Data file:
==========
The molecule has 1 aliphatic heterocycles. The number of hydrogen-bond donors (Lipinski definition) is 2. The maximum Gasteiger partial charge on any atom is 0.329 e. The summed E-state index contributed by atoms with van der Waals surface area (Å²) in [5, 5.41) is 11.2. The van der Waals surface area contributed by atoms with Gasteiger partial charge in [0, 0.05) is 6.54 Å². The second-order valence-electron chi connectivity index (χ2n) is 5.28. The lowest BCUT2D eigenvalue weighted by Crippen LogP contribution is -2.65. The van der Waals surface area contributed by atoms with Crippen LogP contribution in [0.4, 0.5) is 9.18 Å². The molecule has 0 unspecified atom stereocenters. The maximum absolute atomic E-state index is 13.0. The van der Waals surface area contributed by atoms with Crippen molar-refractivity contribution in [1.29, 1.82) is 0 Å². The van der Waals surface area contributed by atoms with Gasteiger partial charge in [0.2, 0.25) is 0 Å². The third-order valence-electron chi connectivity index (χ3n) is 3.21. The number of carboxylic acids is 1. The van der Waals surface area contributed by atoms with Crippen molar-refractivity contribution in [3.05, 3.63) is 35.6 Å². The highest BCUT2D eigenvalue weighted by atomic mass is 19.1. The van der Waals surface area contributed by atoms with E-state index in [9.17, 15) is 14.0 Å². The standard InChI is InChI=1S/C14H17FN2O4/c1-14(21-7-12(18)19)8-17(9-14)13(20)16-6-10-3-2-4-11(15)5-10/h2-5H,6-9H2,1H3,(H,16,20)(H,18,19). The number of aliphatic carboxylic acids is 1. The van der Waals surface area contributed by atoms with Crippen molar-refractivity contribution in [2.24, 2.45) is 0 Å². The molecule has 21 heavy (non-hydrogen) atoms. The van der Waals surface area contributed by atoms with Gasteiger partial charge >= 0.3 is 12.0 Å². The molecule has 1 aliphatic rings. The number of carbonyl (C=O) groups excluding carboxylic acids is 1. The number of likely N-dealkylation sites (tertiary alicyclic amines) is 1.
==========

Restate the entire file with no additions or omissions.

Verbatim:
The molecule has 1 aliphatic heterocycles. The number of hydrogen-bond donors (Lipinski definition) is 2. The maximum Gasteiger partial charge on any atom is 0.329 e. The summed E-state index contributed by atoms with van der Waals surface area (Å²) in [5, 5.41) is 11.2. The van der Waals surface area contributed by atoms with Gasteiger partial charge in [0, 0.05) is 6.54 Å². The second-order valence-electron chi connectivity index (χ2n) is 5.28. The lowest BCUT2D eigenvalue weighted by Crippen LogP contribution is -2.65. The van der Waals surface area contributed by atoms with Crippen LogP contribution in [0.4, 0.5) is 9.18 Å². The molecule has 0 unspecified atom stereocenters. The maximum absolute atomic E-state index is 13.0. The van der Waals surface area contributed by atoms with Crippen molar-refractivity contribution in [1.29, 1.82) is 0 Å². The van der Waals surface area contributed by atoms with Gasteiger partial charge in [0.2, 0.25) is 0 Å². The third-order valence-electron chi connectivity index (χ3n) is 3.21. The number of carboxylic acids is 1. The van der Waals surface area contributed by atoms with Crippen molar-refractivity contribution in [3.05, 3.63) is 35.6 Å². The highest BCUT2D eigenvalue weighted by atomic mass is 19.1. The van der Waals surface area contributed by atoms with E-state index in [9.17, 15) is 14.0 Å². The standard InChI is InChI=1S/C14H17FN2O4/c1-14(21-7-12(18)19)8-17(9-14)13(20)16-6-10-3-2-4-11(15)5-10/h2-5H,6-9H2,1H3,(H,16,20)(H,18,19). The number of aliphatic carboxylic acids is 1. The van der Waals surface area contributed by atoms with Crippen molar-refractivity contribution in [2.24, 2.45) is 0 Å². The molecule has 21 heavy (non-hydrogen) atoms. The van der Waals surface area contributed by atoms with Gasteiger partial charge >= 0.3 is 12.0 Å². The molecule has 1 aliphatic rings. The number of carbonyl (C=O) groups excluding carboxylic acids is 1. The number of likely N-dealkylation sites (tertiary alicyclic amines) is 1.